In 2018, Governor Brown signed several laws impacting California employers. A summary of some of the key new laws follows. The effective date of each new law is indicated in the heading of the Assembly Bill (AB) and/or Senate Bill (SB).1 The list below is in numerical order by AB or SB.
Late last year, a bipartisan coalition in the United States Senate sponsored legislation to ban the use of mandatory arbitration agreements to settle sexual harassment and sex discrimination claims (H.R. 4734/S. 2203). While that bill—titled the “Ending Forced Arbitration of Sexual Harassment Act of 2017”—remains pending, a similar bill is also now pending before the California legislature (A.B. 3080). If enacted, A.B. 3080 would prohibit employers from requiring mandatory arbitration agreements as a condition of employment, continued employment, or the receipt of any employment-related benefit, such as a bonus.
As a reminder, the New York City Earned Safe and Sick Time Act (“Paid Safe/Sick Leave Law”) became effective on May 5, 2018. The Paid Safe/Sick Leave Law applies to all employers with five or more employees who work more than 80 hours a year in New York City and requires employers to provide up to 40 hours (5 days) of paid safe and sick leave. Employers with less than five employees must provide unpaid sick and safe leave. In order to notify employees about their rights under the Paid Safe/Sick Leave Law, New York City employers must distribute written notice to their employees on the first day of employment or by June 4, 2018. Employers can find the new Notice of Employee Rights on the New York City Department of Consumer Affairs (“DCA”) website, available here. The DCA also provides the new notice in Spanish, Chinese and 24 other languages.
In a long-awaited decision, the United States Supreme Court, by a 5-to-4 vote, overturned the National Labor Relations Board’s (the “Board”) ruling that class action waivers violate the National Labor Relations Act (NLRA) because they interfere with the right to engage in “protected activity,” which, according to the Board, includes the ability to bring class or collective actions. Epic Sys. Corp. v. Lewis, No. 16-0285, 2018 WL 2292444, at *23 (U.S. May 21, 2018).
On March 6, the U.S. Department of Labor’s Wage and Hour Division (“WHD”) announced a new pilot program through which employers may settle potential overtime and minimum wage claims under the FLSA by paying back pay owed to the affected employee(s), but without paying civil penalties or liquidated damages. The Payroll Audit Independent Determination (PAID) program will be available for six months, after which the Department will evaluate the viability of the program. This program is purely voluntary, both for employers, in that they would need to self-disclose the violation(s) to the WHD, and employees, who may choose to accept the back pay being offered by the employer as full settlement of the potential claim, or decline the offer and file suit, thus preserving the right to recover liquidated damages if successful. If the employee chooses to accept the back pay, and thus settle the potential claim by signing a release of that claim, the WHD will only approve a release if it is tailored to the identified violations and the time period covered by the back wages payment. Employers are not eligible for the program if they are already under investigation by the WHD, involved in litigation or arbitration regarding the particular claim, or the employee has already communicated an interest in litigating or settling the issue. Claims that could be resolved through this program include misclassification of employees as exempt from overtime or failure to pay for “off the clock” work.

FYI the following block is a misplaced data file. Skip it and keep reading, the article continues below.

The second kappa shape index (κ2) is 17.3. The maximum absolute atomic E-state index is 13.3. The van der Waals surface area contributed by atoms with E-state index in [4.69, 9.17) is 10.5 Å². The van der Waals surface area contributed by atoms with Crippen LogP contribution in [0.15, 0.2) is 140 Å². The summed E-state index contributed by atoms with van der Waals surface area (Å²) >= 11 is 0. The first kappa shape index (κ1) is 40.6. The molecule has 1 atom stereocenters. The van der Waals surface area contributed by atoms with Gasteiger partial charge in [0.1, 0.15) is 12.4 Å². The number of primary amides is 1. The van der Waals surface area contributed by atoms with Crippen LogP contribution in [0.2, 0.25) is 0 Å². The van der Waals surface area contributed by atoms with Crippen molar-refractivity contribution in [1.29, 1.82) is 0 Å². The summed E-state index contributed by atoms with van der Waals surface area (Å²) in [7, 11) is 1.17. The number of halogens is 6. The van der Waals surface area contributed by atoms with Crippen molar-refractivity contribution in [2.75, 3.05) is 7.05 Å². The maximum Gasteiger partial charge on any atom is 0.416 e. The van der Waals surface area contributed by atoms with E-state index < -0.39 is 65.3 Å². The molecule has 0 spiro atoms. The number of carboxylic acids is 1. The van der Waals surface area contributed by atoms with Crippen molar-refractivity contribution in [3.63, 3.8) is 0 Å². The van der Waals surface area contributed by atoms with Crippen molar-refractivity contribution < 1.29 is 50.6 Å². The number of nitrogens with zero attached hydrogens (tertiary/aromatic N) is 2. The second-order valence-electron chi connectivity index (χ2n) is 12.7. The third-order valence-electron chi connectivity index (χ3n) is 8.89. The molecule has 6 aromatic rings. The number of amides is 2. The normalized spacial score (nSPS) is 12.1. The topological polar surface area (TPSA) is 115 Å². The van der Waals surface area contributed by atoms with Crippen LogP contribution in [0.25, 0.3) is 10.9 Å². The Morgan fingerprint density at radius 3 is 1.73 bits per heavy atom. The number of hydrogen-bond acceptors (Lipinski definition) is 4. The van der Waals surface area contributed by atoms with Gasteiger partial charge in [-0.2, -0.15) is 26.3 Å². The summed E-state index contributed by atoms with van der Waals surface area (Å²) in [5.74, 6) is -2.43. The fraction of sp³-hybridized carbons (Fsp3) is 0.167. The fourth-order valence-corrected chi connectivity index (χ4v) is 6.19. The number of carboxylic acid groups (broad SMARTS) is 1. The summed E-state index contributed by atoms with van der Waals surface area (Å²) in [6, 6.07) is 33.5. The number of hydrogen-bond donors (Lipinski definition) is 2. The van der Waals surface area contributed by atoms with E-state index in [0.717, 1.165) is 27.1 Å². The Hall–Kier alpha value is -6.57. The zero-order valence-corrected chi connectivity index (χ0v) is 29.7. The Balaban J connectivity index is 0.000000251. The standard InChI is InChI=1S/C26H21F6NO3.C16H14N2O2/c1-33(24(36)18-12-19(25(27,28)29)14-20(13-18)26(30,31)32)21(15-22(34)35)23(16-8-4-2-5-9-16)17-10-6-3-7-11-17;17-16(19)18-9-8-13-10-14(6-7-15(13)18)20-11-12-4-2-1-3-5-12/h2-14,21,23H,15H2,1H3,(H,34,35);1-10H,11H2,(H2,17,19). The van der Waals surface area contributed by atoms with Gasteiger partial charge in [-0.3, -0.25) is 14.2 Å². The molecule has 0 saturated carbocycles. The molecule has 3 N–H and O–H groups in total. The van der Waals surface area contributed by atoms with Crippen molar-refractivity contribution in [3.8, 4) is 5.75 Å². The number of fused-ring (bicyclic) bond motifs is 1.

Allegations of sexual misconduct against celebrities and high-profile individuals continue to occupy the national spotlight. State legislators around the country have started to propose new laws which ban confidentiality and nondisclosure provisions in settlement agreements that resolve disputes arising from sexual harassment allegations. As we wrote about in an early blog post, critics of confidentiality provisions claim these clauses enable victimizers to conceal and continue long-running patterns of sexual misconduct, and prevent discussion of the accusations among the victims and co-workers.
We have summarized the proposed legislation here: